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In the beginning, there were the trailers. The trailers filled. Next, there was a too-small building and a growing need for space.  

Now, after months of more trailers, renovations, and temporary placements, Rockville’s renovated Gude Drive Complex, a “public-private partnership providing emergency shelter, temporary housing, and a range of on-site supportive services to homeless men in Montgomery County,” has the room it needs.  

On Thursday, June 18, the partnering organizations dedicated to the development of the Gude Drive Complex gathered together to celebrate the ribbon cutting for two new buildings. Sharan London, the executive director for the Montgomery County Coalition for the Homeless (MCCH), recognized it as the “physical transformation of this complex and the transformation of the men who live here.”  

County Executive Isiah Leggett counted the development as a success for Montgomery County.  

“Success is not what we do for those on top,” he said. “The success of Montgomery County depends on what we do for the least of these in our society.”  

The complex is home to the Home Builders Care Assessment Center, which provides emergency and hypothermia shelter, the offices for the MCCH, and Adrianne’s Safe Havens and the Chase Partnership House, both transitional housing programs.  

The Home Builders Care Assessment Center provides 24-hour emergency shelter for 135 residents. Though the building has stood since 2000, there has been a much greater demand for homeless services. The recent development project provided room for 35 more men with a 3,780 square foot addition that allows for new laundry equipment, medical examination rooms, a computer lab, and meeting space. 

The project also provided a new, 14,520 square foot shared facilities building for the Chase Partnership House and Adrianne’s Safe Havens, as well as the MCCH offices. The Chase Partnership House, which operates separately from MCCH, provides transitional housing for 35 homeless men in substance abuse recovery. Adrianne’s Safe Havens offers transitional housing for 15 homeless men who struggle with mental illnesses.  

One emergency resident, James Toler, who has lived at Gude Drive since April, called the complex “the Hilton of shelters.” While the emergency beds are arranged in bunks and rows, Adrianne’s Safe Haven and the Chase Partnership House both offer more private living arrangements, with one to four residents per room. Though he has only lived at the complex since April, he also recalled a visit in 2000, when “Adrianne’s Safe Haven and the Chase Partnership House were in bad condition.”  

This multi-partner project goes beyond simply housing Montgomery County’s homeless, however. The MCCH and the Community Ministries of Rockville provide residents with vocational training and counseling, educational resources, drug and alcohol rehabilitation, and psychological counseling.  

According to MCCH Vocational Counselor Doyle Currey, about 30 percent of the men in the vocational counseling program are placed in jobs during their stay. Some aspects of the vocational counseling include assessment tests, resume writing, interview practice, job readiness classes, and Internet job searching.  

One Street Sense vendor and Montgomery County resident knows first hand what an impact the shelters have had on the community and in his life. Vendor Sean Riley has lived in both the Home Builders Care Assessment Center (or “the big house” as residents call it) and the Chase Partnership House, where he lives currently. Riley has lived in D.C. and Montgomery County shelters and now, with the help of the Chase Partnership House, is seeking his Bachelor’s degree for physical therapy from Montgomery College.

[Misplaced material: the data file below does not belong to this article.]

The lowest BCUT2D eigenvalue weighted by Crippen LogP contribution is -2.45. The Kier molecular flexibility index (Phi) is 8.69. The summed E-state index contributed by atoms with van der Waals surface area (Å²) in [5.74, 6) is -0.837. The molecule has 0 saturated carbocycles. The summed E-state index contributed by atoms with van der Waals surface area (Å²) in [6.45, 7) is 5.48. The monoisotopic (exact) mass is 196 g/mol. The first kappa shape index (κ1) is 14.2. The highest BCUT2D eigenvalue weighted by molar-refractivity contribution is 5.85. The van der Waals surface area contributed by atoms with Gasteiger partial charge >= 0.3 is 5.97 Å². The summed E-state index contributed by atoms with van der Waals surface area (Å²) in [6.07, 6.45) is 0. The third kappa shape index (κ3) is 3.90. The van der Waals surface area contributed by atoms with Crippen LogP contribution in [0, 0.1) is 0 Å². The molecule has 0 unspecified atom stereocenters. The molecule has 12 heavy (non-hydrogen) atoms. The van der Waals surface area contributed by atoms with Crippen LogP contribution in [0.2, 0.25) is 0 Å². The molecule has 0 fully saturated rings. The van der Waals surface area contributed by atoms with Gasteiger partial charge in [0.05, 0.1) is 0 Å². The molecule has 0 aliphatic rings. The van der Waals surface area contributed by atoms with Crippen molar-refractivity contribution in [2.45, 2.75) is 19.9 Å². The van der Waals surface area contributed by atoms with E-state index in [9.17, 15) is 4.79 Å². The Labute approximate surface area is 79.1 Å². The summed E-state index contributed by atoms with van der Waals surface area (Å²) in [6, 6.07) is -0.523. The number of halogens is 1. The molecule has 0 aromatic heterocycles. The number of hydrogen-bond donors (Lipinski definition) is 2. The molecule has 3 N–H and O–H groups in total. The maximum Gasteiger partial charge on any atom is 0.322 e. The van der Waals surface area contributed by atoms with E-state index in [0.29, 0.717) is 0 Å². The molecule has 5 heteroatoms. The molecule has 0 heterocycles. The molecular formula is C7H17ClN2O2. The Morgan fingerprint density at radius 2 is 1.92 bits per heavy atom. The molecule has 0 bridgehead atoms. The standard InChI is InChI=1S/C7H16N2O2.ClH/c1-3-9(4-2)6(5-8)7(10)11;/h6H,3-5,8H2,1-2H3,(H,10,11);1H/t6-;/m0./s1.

“I have brand new opportunities here,” he said. “They can serve a lot more people at the bigger shelters in D.C., but there’s more of a one-on-one approach here. We have resources.”  

Riley’s next door neighbor and co-Street Sense vendor, Lester Myers, agrees.  

“Thanks to this place, I have no reason or excuse to relapse again. Before, I was beginning to give up hope, thinking things couldn’t get any better. I’m feeling great now,” Myers said.  

Myers’s account confirms the vision of County Council President Phil Andrews, who said he hopes the new buildings are “Not just a shelter for homeless men, but a place of hope for homeless men.”  

One resident, Andrew Hampton, 63, reflected on his predicament. “I never thought I’d be homeless,” he said, “but then again, never say never.” Hampton is currently waiting on housing, and says that he’s thankful for the services provided at the Gude Drive Complex, “it makes you stronger,” he said.  

The entire development project cost about $6.6 million, and was funded from both government and community efforts, and hopefully, the Montgomery County community will see positive results.  

According to the Montgomery County Homeless Enumeration Narrative Report for 2009, there are 1,247 counted as homeless in Montgomery County – a nine percent increase since 2007. At least 500 of these are single adult men.  

However, the report states that “possibly due to additional shelter availability,” the population of unsheltered and street homeless in the county decreased by 47 percent from 2008.  

The problem of homelessness is increasingly prevalent in Montgomery County and the nation, but it is the hope of the Rockville and Montgomery County communities that this project will bring what Leggett called “humane and sanitary help” to the area’s homeless men.  

“It’s not over today,” said Ted Smart, president of the Home Builders Care Foundation. “But it’s a start.”